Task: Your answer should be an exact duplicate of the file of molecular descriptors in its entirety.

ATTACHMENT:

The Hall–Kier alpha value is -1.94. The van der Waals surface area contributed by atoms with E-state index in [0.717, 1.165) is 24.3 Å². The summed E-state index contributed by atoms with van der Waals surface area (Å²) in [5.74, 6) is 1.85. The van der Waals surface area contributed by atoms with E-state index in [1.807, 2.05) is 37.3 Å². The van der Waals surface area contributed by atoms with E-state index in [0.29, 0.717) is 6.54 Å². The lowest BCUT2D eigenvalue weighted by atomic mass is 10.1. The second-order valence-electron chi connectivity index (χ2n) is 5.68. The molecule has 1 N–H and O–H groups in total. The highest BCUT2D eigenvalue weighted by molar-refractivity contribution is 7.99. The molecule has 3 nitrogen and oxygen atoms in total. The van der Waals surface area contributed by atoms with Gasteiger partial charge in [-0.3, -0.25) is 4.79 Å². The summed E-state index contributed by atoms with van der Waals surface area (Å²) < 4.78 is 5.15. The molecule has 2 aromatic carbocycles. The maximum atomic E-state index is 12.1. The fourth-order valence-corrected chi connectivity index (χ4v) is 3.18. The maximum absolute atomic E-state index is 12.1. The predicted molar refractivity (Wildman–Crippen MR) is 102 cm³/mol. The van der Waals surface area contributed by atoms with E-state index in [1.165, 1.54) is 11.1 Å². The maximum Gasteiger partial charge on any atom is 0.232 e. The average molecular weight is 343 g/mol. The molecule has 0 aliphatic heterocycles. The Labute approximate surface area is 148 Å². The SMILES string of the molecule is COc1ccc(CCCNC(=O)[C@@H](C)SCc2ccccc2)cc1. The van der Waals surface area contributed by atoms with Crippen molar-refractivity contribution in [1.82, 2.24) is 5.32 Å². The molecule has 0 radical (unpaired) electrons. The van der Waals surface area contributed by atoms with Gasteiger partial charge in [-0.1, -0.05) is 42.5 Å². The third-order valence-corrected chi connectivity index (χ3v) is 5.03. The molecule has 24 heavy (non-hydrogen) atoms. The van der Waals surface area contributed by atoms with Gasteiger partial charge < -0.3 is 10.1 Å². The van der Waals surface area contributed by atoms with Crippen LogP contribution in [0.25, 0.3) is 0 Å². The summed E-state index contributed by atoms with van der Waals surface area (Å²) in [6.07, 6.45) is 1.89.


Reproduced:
The Hall–Kier alpha value is -1.94. The van der Waals surface area contributed by atoms with E-state index in [0.717, 1.165) is 24.3 Å². The summed E-state index contributed by atoms with van der Waals surface area (Å²) in [5.74, 6) is 1.85. The van der Waals surface area contributed by atoms with E-state index in [1.807, 2.05) is 37.3 Å². The van der Waals surface area contributed by atoms with E-state index in [0.29, 0.717) is 6.54 Å². The lowest BCUT2D eigenvalue weighted by atomic mass is 10.1. The second-order valence-electron chi connectivity index (χ2n) is 5.68. The molecule has 1 N–H and O–H groups in total. The highest BCUT2D eigenvalue weighted by molar-refractivity contribution is 7.99. The molecule has 3 nitrogen and oxygen atoms in total. The van der Waals surface area contributed by atoms with Gasteiger partial charge in [-0.3, -0.25) is 4.79 Å². The summed E-state index contributed by atoms with van der Waals surface area (Å²) < 4.78 is 5.15. The molecule has 2 aromatic carbocycles. The maximum atomic E-state index is 12.1. The fourth-order valence-corrected chi connectivity index (χ4v) is 3.18. The maximum absolute atomic E-state index is 12.1. The predicted molar refractivity (Wildman–Crippen MR) is 102 cm³/mol. The van der Waals surface area contributed by atoms with E-state index in [1.165, 1.54) is 11.1 Å². The maximum Gasteiger partial charge on any atom is 0.232 e. The average molecular weight is 343 g/mol. The molecule has 0 aliphatic heterocycles. The Labute approximate surface area is 148 Å². The SMILES string of the molecule is COc1ccc(CCCNC(=O)[C@@H](C)SCc2ccccc2)cc1. The van der Waals surface area contributed by atoms with Crippen molar-refractivity contribution in [1.82, 2.24) is 5.32 Å². The molecule has 0 radical (unpaired) electrons. The van der Waals surface area contributed by atoms with Gasteiger partial charge in [-0.1, -0.05) is 42.5 Å². The third-order valence-corrected chi connectivity index (χ3v) is 5.03. The molecule has 24 heavy (non-hydrogen) atoms. The van der Waals surface area contributed by atoms with Gasteiger partial charge < -0.3 is 10.1 Å². The van der Waals surface area contributed by atoms with Crippen LogP contribution in [0.25, 0.3) is 0 Å². The summed E-state index contributed by atoms with van der Waals surface area (Å²) in [6.07, 6.45) is 1.89.